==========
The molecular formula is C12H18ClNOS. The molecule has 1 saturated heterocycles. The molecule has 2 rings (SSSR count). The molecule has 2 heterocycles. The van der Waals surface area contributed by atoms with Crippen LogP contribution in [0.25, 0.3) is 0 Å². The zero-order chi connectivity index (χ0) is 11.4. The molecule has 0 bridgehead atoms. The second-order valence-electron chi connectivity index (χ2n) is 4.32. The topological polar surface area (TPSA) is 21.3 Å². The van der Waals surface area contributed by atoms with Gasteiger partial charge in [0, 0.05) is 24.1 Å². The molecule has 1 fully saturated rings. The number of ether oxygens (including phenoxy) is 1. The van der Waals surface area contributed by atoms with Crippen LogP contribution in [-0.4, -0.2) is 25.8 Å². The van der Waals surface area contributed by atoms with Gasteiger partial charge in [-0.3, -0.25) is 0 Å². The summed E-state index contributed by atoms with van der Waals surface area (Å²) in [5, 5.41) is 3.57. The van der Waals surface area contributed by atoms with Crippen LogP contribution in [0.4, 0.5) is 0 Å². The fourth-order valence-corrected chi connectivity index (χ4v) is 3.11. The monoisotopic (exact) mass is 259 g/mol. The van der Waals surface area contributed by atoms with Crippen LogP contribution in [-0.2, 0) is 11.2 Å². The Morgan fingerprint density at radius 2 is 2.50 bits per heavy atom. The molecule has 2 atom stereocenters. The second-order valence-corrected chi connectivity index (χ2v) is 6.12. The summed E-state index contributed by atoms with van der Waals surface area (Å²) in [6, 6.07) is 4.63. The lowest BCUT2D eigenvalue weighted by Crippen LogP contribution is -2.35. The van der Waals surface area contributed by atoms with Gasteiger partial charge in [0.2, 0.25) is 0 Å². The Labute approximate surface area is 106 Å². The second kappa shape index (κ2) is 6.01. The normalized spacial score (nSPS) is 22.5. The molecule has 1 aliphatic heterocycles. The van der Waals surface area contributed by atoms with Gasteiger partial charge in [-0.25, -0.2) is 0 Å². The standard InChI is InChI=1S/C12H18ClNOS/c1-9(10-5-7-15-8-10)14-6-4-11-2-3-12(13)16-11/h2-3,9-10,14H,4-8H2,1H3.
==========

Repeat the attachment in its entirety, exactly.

The molecular formula is C12H18ClNOS. The molecule has 1 saturated heterocycles. The molecule has 2 rings (SSSR count). The molecule has 2 heterocycles. The van der Waals surface area contributed by atoms with Crippen LogP contribution in [0.25, 0.3) is 0 Å². The zero-order chi connectivity index (χ0) is 11.4. The molecule has 0 bridgehead atoms. The second-order valence-electron chi connectivity index (χ2n) is 4.32. The topological polar surface area (TPSA) is 21.3 Å². The van der Waals surface area contributed by atoms with Gasteiger partial charge in [0, 0.05) is 24.1 Å². The molecule has 1 fully saturated rings. The number of ether oxygens (including phenoxy) is 1. The van der Waals surface area contributed by atoms with Crippen LogP contribution in [-0.4, -0.2) is 25.8 Å². The van der Waals surface area contributed by atoms with Gasteiger partial charge in [-0.3, -0.25) is 0 Å². The summed E-state index contributed by atoms with van der Waals surface area (Å²) in [5, 5.41) is 3.57. The van der Waals surface area contributed by atoms with Crippen LogP contribution in [0.4, 0.5) is 0 Å². The fourth-order valence-corrected chi connectivity index (χ4v) is 3.11. The monoisotopic (exact) mass is 259 g/mol. The van der Waals surface area contributed by atoms with Crippen LogP contribution in [-0.2, 0) is 11.2 Å². The Morgan fingerprint density at radius 2 is 2.50 bits per heavy atom. The molecule has 2 atom stereocenters. The second-order valence-corrected chi connectivity index (χ2v) is 6.12. The summed E-state index contributed by atoms with van der Waals surface area (Å²) in [6, 6.07) is 4.63. The lowest BCUT2D eigenvalue weighted by Crippen LogP contribution is -2.35. The van der Waals surface area contributed by atoms with Gasteiger partial charge in [0.2, 0.25) is 0 Å². The Labute approximate surface area is 106 Å². The second kappa shape index (κ2) is 6.01. The normalized spacial score (nSPS) is 22.5. The molecule has 1 aliphatic heterocycles. The van der Waals surface area contributed by atoms with Gasteiger partial charge in [-0.25, -0.2) is 0 Å². The standard InChI is InChI=1S/C12H18ClNOS/c1-9(10-5-7-15-8-10)14-6-4-11-2-3-12(13)16-11/h2-3,9-10,14H,4-8H2,1H3.